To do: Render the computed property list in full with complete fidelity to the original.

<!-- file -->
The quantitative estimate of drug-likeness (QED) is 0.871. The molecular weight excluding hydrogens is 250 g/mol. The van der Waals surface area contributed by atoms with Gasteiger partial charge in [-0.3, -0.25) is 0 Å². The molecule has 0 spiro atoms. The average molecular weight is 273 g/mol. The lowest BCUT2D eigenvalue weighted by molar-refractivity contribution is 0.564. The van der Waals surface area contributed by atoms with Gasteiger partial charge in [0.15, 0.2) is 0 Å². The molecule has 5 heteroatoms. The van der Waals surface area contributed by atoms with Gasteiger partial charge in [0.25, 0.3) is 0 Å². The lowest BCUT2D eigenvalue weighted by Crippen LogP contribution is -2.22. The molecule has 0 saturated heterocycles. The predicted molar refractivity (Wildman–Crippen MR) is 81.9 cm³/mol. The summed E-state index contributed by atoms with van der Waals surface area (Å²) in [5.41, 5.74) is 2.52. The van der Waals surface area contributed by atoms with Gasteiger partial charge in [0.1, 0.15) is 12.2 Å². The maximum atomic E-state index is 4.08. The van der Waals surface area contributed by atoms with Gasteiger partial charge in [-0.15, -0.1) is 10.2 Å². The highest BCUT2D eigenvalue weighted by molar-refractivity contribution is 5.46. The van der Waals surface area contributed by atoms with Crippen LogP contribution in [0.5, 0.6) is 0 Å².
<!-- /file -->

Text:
The quantitative estimate of drug-likeness (QED) is 0.871. The molecular weight excluding hydrogens is 250 g/mol. The van der Waals surface area contributed by atoms with Gasteiger partial charge in [-0.3, -0.25) is 0 Å². The molecule has 0 spiro atoms. The average molecular weight is 273 g/mol. The lowest BCUT2D eigenvalue weighted by molar-refractivity contribution is 0.564. The van der Waals surface area contributed by atoms with Gasteiger partial charge in [0.15, 0.2) is 0 Å². The molecule has 5 heteroatoms. The van der Waals surface area contributed by atoms with Gasteiger partial charge in [0.25, 0.3) is 0 Å². The lowest BCUT2D eigenvalue weighted by Crippen LogP contribution is -2.22. The molecule has 0 saturated heterocycles. The predicted molar refractivity (Wildman–Crippen MR) is 81.9 cm³/mol. The summed E-state index contributed by atoms with van der Waals surface area (Å²) in [5.41, 5.74) is 2.52. The van der Waals surface area contributed by atoms with Gasteiger partial charge in [0.1, 0.15) is 12.2 Å². The maximum atomic E-state index is 4.08. The van der Waals surface area contributed by atoms with Gasteiger partial charge in [-0.15, -0.1) is 10.2 Å². The highest BCUT2D eigenvalue weighted by molar-refractivity contribution is 5.46. The van der Waals surface area contributed by atoms with Crippen LogP contribution in [0.5, 0.6) is 0 Å².